In this universe of randomness and inconstancy, absolutes are few and far between. But on Saturday night, Dallas was the site of a once-in-a-millennium cosmic convergence. With the circus in town, Reunion Arena housed the greatest show on Earth. At the same time, just a few miles west, the Bronco Bowl provided the stage for the worst show on Earth.
According to the souvenir T-shirts, the "British Rock Symphony" is "the greatest evening of symphonic rock ever," which just goes to prove that you can't believe everything you read on a T-shirt. This bizarro amalgam presented "over 75 artists and musicians on stage" performing a program of classic British rock from the Beatles, the Rolling Stones, Pink Floyd and the Who.
Of course, no one would come to see 75 anonymous musicians perform symphonic covers of a classic rock station's playlist. Which brings us to Roger Daltrey. The former Who lead singer was the name-brand star dangled from the top of the bill. So what that meant was that instead of no one showing up, almost no one showed up.
It's hard to recall a more embarrassingly scant turnout for a touring production. Whole sections of the seemingly cavernous Bronco Bowl yawned emptily. For the few who did turn out, all those vacant seats were a little unnerving. "What's everybody else know that we don't," wondered one woman, scanning the wide open spaces. "It's sad," answered her friend.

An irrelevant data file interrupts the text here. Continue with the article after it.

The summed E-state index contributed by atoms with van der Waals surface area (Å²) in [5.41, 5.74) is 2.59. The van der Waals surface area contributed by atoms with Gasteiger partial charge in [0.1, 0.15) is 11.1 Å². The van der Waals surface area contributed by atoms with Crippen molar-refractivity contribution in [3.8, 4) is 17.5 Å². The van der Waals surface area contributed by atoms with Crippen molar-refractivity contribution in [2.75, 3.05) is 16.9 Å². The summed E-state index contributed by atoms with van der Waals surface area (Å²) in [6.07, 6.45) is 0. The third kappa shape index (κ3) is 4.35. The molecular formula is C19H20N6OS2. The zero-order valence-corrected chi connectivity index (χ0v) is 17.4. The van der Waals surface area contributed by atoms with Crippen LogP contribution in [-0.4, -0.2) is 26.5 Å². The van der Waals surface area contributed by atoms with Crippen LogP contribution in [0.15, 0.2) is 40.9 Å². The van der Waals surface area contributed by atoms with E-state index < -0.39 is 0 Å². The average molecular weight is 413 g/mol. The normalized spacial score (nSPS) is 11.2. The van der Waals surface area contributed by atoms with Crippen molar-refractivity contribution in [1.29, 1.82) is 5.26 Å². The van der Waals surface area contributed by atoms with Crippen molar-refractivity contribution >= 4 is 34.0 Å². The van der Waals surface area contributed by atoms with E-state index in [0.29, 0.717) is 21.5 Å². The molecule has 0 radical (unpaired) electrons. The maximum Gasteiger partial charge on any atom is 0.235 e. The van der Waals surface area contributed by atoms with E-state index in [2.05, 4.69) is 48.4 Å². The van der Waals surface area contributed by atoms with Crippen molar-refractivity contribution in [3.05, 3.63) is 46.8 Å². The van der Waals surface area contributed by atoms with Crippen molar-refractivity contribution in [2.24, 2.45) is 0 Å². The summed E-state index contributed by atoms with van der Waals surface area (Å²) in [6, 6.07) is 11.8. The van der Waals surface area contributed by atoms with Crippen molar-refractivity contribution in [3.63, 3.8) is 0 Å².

If the souvenir poster's boast of over 75 performers onstage had been accurate, then the show would have been in danger of outnumbering its audience. But unless some of those artists had performing mice in their pockets, that number was somewhat inflated. Still it was a sizable mass of singers and musicians that filled the stage - a dozen-plus chorus, half-dozen violinist and not one but two tuba players.
But despite the name, this wasn't symphony rock. At its best, this was Broadway rock - "British Rock Symphony" sometimes seemed like some junior college production of Rent. But there were only a few flashes of its best; most of the time, this was medley rock, Muzak rock. At its worst, "British Rock Symphony" was like being stuck in a giant Technicolor elevator. But at least it wasn't a crowded elevator.
The only time when the evening actually threatened to rock was near the end of the first hour, when Mr. Daltrey still hadn't appeared. As some young nameless guitarist strummed "Norwegian Wood," the crowd began shouting. "Where's Roger," came one cry. Then "We want Daltrey." As the rumble of "Daltrey, Daltrey," began, other more sympathetic spirits in the, um, crowd, shouted back, "Shut up." For a moment anarchy loomed.
After intermission, Mr. Daltrey did appear and spent the next hour driving a few more needless nails in rock 'n' roll's already hammered coffin.